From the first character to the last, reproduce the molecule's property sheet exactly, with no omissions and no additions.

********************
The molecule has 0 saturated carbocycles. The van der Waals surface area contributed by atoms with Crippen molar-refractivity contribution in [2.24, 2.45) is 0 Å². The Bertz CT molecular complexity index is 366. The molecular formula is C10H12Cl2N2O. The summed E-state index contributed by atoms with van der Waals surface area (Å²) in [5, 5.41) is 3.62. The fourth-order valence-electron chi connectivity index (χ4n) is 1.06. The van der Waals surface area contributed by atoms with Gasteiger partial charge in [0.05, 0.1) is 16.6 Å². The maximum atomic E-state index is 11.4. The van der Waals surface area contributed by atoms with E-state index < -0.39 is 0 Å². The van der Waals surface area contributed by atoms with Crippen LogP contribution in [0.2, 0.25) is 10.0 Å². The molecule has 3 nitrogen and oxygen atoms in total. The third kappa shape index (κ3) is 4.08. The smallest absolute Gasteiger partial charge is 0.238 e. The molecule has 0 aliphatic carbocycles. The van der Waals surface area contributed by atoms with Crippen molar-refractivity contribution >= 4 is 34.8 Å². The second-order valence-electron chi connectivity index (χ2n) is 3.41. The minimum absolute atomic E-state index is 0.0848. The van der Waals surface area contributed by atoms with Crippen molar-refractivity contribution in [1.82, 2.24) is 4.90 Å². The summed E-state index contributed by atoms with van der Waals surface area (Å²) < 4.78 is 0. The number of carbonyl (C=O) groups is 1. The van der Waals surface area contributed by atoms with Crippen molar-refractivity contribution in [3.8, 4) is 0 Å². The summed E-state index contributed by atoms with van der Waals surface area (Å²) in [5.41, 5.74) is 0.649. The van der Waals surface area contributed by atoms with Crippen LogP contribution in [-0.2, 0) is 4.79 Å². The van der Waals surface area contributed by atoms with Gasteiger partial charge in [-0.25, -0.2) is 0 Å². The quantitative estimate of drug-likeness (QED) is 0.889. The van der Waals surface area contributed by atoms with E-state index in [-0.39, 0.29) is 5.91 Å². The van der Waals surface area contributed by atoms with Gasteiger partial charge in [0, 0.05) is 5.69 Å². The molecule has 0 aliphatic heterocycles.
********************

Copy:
The molecule has 0 saturated carbocycles. The van der Waals surface area contributed by atoms with Crippen molar-refractivity contribution in [2.24, 2.45) is 0 Å². The Bertz CT molecular complexity index is 366. The molecular formula is C10H12Cl2N2O. The summed E-state index contributed by atoms with van der Waals surface area (Å²) in [5, 5.41) is 3.62. The fourth-order valence-electron chi connectivity index (χ4n) is 1.06. The van der Waals surface area contributed by atoms with Gasteiger partial charge in [0.05, 0.1) is 16.6 Å². The maximum atomic E-state index is 11.4. The van der Waals surface area contributed by atoms with E-state index < -0.39 is 0 Å². The van der Waals surface area contributed by atoms with Crippen LogP contribution in [0.2, 0.25) is 10.0 Å². The molecule has 3 nitrogen and oxygen atoms in total. The third kappa shape index (κ3) is 4.08. The smallest absolute Gasteiger partial charge is 0.238 e. The molecule has 0 aliphatic carbocycles. The van der Waals surface area contributed by atoms with Crippen molar-refractivity contribution >= 4 is 34.8 Å². The second-order valence-electron chi connectivity index (χ2n) is 3.41. The minimum absolute atomic E-state index is 0.0848. The van der Waals surface area contributed by atoms with Crippen molar-refractivity contribution in [1.82, 2.24) is 4.90 Å². The summed E-state index contributed by atoms with van der Waals surface area (Å²) < 4.78 is 0. The number of carbonyl (C=O) groups is 1. The van der Waals surface area contributed by atoms with Crippen molar-refractivity contribution in [3.8, 4) is 0 Å². The summed E-state index contributed by atoms with van der Waals surface area (Å²) in [5.41, 5.74) is 0.649. The van der Waals surface area contributed by atoms with Crippen LogP contribution in [-0.2, 0) is 4.79 Å². The van der Waals surface area contributed by atoms with Gasteiger partial charge in [-0.25, -0.2) is 0 Å². The quantitative estimate of drug-likeness (QED) is 0.889. The van der Waals surface area contributed by atoms with E-state index in [-0.39, 0.29) is 5.91 Å². The van der Waals surface area contributed by atoms with Gasteiger partial charge in [0, 0.05) is 5.69 Å². The molecule has 0 aliphatic heterocycles.